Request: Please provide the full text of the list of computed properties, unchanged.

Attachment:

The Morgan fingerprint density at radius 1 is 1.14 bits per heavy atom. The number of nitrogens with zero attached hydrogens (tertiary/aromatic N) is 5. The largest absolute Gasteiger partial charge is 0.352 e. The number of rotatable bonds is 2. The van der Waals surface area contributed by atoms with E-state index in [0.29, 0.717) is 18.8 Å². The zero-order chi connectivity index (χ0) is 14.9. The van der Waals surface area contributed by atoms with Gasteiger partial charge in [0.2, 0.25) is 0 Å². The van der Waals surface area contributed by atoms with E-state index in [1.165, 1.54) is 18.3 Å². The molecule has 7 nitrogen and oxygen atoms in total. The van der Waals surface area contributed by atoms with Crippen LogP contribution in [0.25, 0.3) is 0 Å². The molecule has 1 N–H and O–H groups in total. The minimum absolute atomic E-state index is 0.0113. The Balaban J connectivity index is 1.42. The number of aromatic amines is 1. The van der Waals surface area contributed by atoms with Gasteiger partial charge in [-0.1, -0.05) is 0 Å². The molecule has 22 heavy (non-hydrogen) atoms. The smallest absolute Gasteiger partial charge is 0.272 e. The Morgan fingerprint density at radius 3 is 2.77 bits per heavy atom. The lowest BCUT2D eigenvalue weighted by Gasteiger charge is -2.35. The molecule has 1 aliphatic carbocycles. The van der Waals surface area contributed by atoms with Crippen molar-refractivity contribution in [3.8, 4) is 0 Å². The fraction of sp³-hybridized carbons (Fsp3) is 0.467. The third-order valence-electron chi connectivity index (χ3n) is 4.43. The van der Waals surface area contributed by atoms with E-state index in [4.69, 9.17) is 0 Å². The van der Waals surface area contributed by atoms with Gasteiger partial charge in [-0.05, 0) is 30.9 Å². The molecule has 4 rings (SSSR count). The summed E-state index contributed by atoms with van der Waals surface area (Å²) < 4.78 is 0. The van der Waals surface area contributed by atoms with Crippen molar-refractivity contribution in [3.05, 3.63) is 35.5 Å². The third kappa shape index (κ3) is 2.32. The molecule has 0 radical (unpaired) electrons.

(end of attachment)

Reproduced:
The Morgan fingerprint density at radius 1 is 1.14 bits per heavy atom. The number of nitrogens with zero attached hydrogens (tertiary/aromatic N) is 5. The largest absolute Gasteiger partial charge is 0.352 e. The number of rotatable bonds is 2. The van der Waals surface area contributed by atoms with E-state index in [0.29, 0.717) is 18.8 Å². The zero-order chi connectivity index (χ0) is 14.9. The van der Waals surface area contributed by atoms with Gasteiger partial charge in [0.2, 0.25) is 0 Å². The van der Waals surface area contributed by atoms with E-state index in [1.165, 1.54) is 18.3 Å². The molecule has 7 nitrogen and oxygen atoms in total. The van der Waals surface area contributed by atoms with Crippen LogP contribution in [0.25, 0.3) is 0 Å². The molecule has 1 N–H and O–H groups in total. The minimum absolute atomic E-state index is 0.0113. The Balaban J connectivity index is 1.42. The number of aromatic amines is 1. The van der Waals surface area contributed by atoms with Gasteiger partial charge in [-0.1, -0.05) is 0 Å². The molecule has 22 heavy (non-hydrogen) atoms. The smallest absolute Gasteiger partial charge is 0.272 e. The Morgan fingerprint density at radius 3 is 2.77 bits per heavy atom. The lowest BCUT2D eigenvalue weighted by Gasteiger charge is -2.35. The molecule has 1 aliphatic carbocycles. The van der Waals surface area contributed by atoms with Crippen molar-refractivity contribution in [3.8, 4) is 0 Å². The fraction of sp³-hybridized carbons (Fsp3) is 0.467. The third-order valence-electron chi connectivity index (χ3n) is 4.43. The van der Waals surface area contributed by atoms with E-state index in [4.69, 9.17) is 0 Å². The van der Waals surface area contributed by atoms with Gasteiger partial charge in [-0.05, 0) is 30.9 Å². The molecule has 4 rings (SSSR count). The summed E-state index contributed by atoms with van der Waals surface area (Å²) < 4.78 is 0. The van der Waals surface area contributed by atoms with Crippen molar-refractivity contribution in [3.05, 3.63) is 35.5 Å². The third kappa shape index (κ3) is 2.32. The molecule has 0 radical (unpaired) electrons.